Nesting Birds & The Law

This article is from this summer’s ‘The Teller’ newsletter from the Hampshire Coppice Craftsmen’s group, Peter Etheridge writes:

Being a member of several woodland and/or hedge related Facebook Groups, one of the most common questions that pops up every year is:

“What date do I need to stop coppicing/felling/hedgelaying due to nesting birds?”

Having been an ecological consultant for over a decade (advising clients on wildlife legislation) and also being someone who undertakes coppicing, tree felling and hedge laying  contracts on an annual basis, I thought I was probably well placed to answer this question. The main article of legislation (in England) that protects nesting birds is the Wildlife & Countryside Act 1981 (as amended). This Act gives protection to all wild birds and makes it an offence to (amongst others):

Intentionally kill, injure or take any wild bird.
Intentionally take, damage or destroy the nest of any wild
bird while it is in use or being built.
To take, damage or destroy the nest of a wild bird included in Schedule ZA1 (whether it is in use or not)
Intentionally take or destroy the egg of any wild bird.
Intentionally disturb any wild bird listed on Schedule 1 while it is nest building, or at a nest containing eggs or young, or
disturb the dependent young of such a bird.

Breaching the legislation can result in a fine of up to £5,000 and a custodial sentence. Many people (particularly on social media) will give you a defined date as to when the nesting bird season begins (often cited as 1st March). Clearly, wildlife does not work to our Gregorian calendar and often the nesting season can begin earlier or later than this date, depending on species and seasonal climatic variation. Overall, however, the law is what needs to be adhered to. If you can show that you are staying within the bounds of the law (perhaps by undertaking advance checks for nesting birds), you are within your rights to continue working into the nesting bird season. There are, however, some other species (barn owls for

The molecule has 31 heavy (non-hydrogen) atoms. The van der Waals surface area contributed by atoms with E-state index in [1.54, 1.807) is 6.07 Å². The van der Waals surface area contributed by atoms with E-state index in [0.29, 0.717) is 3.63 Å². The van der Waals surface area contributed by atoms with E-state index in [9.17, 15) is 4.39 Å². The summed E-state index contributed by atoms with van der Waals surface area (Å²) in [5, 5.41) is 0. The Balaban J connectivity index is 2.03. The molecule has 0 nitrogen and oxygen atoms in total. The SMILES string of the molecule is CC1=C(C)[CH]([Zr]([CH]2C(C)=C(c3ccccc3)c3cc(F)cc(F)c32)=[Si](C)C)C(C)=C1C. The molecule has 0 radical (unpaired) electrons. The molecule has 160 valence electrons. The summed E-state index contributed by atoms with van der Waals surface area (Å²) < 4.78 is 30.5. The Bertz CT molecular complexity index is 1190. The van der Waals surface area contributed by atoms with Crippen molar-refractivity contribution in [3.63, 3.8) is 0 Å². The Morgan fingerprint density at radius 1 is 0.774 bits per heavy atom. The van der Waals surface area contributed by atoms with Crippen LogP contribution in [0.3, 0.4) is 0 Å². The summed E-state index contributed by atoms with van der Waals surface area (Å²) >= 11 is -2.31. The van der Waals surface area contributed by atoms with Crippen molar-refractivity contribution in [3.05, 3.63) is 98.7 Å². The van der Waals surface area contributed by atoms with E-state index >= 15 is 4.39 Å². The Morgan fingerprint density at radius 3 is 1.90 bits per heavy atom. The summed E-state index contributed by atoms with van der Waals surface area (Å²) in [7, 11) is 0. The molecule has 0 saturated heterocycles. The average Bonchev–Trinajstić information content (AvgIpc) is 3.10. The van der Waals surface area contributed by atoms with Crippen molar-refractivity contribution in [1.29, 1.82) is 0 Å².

example) that do not have a defined nesting period, and can be found nesting year-round.

My advice, therefore, is that you should remain vigilant to the potential presence of nesting birds from the beginning of February onwards. If you are forced to work on into March or later, you will be at significantly greater risk of encountering nesting birds and your work is likely to come under increased scrutiny by members of the public and/or other interested parties, needing assurances that you are working within the law. Exceptions to the above advice are if you are a) working in adherence to Cross Compliance rules; or b) if you are working on a SSSI. In the former, you must stop hedgelaying by end-April regardless (although this doesn’t make you exempt from the law, so the presence of nesting birds may force you to stop earlier). If you are working on a SSSI, Natural England rules may also force you to stop work earlier in the season, regardless of whether or not you undertake nesting bird checks.

I’m sorry that this article is a bit of a boring read, but hopefully it will help some of you. Next time, if you’re really lucky(!) we can have a look at the law relating to bats and dormice…!

Pete Etheridge (Please visit Pete’s site:

This article is in no way boring Peter, thanks so much for taking the time to write it and I do hope you can tell us the laws around bats, dormice and many others.